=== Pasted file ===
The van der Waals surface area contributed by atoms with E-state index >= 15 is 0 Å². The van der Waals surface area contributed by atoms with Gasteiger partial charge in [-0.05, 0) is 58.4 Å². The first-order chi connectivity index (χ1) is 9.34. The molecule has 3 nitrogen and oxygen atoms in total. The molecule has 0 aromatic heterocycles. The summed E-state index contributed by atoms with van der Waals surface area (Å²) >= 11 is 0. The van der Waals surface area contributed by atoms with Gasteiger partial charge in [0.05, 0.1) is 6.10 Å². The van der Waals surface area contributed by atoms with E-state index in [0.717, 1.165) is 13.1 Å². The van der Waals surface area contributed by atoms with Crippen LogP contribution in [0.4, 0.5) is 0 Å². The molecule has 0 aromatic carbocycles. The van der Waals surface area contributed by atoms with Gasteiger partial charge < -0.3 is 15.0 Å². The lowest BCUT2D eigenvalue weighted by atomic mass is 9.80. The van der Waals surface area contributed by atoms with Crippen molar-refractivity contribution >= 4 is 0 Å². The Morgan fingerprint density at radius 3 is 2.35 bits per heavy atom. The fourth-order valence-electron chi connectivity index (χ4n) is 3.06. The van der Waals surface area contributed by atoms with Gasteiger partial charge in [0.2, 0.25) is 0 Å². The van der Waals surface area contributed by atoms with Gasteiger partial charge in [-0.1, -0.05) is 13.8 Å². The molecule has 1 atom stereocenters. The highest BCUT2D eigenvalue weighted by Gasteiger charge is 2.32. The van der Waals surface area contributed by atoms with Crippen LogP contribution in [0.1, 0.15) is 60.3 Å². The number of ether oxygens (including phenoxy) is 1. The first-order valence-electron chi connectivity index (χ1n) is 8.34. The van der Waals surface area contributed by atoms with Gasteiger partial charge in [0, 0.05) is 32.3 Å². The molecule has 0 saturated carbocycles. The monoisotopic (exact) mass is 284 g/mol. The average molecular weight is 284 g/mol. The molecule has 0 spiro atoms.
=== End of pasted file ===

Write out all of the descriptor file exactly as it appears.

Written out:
The van der Waals surface area contributed by atoms with E-state index >= 15 is 0 Å². The van der Waals surface area contributed by atoms with Gasteiger partial charge in [-0.05, 0) is 58.4 Å². The first-order chi connectivity index (χ1) is 9.34. The molecule has 3 nitrogen and oxygen atoms in total. The molecule has 0 aromatic heterocycles. The summed E-state index contributed by atoms with van der Waals surface area (Å²) >= 11 is 0. The van der Waals surface area contributed by atoms with Gasteiger partial charge in [0.05, 0.1) is 6.10 Å². The van der Waals surface area contributed by atoms with E-state index in [0.717, 1.165) is 13.1 Å². The van der Waals surface area contributed by atoms with Crippen LogP contribution in [0.4, 0.5) is 0 Å². The molecule has 0 aromatic carbocycles. The van der Waals surface area contributed by atoms with Gasteiger partial charge < -0.3 is 15.0 Å². The lowest BCUT2D eigenvalue weighted by atomic mass is 9.80. The van der Waals surface area contributed by atoms with Crippen molar-refractivity contribution >= 4 is 0 Å². The Morgan fingerprint density at radius 3 is 2.35 bits per heavy atom. The fourth-order valence-electron chi connectivity index (χ4n) is 3.06. The van der Waals surface area contributed by atoms with Gasteiger partial charge in [0.2, 0.25) is 0 Å². The van der Waals surface area contributed by atoms with Gasteiger partial charge in [-0.1, -0.05) is 13.8 Å². The molecule has 1 atom stereocenters. The highest BCUT2D eigenvalue weighted by Gasteiger charge is 2.32. The van der Waals surface area contributed by atoms with Crippen LogP contribution in [0.1, 0.15) is 60.3 Å². The number of ether oxygens (including phenoxy) is 1. The first-order valence-electron chi connectivity index (χ1n) is 8.34. The van der Waals surface area contributed by atoms with Gasteiger partial charge in [0, 0.05) is 32.3 Å². The molecule has 0 saturated carbocycles. The monoisotopic (exact) mass is 284 g/mol. The average molecular weight is 284 g/mol. The molecule has 0 spiro atoms.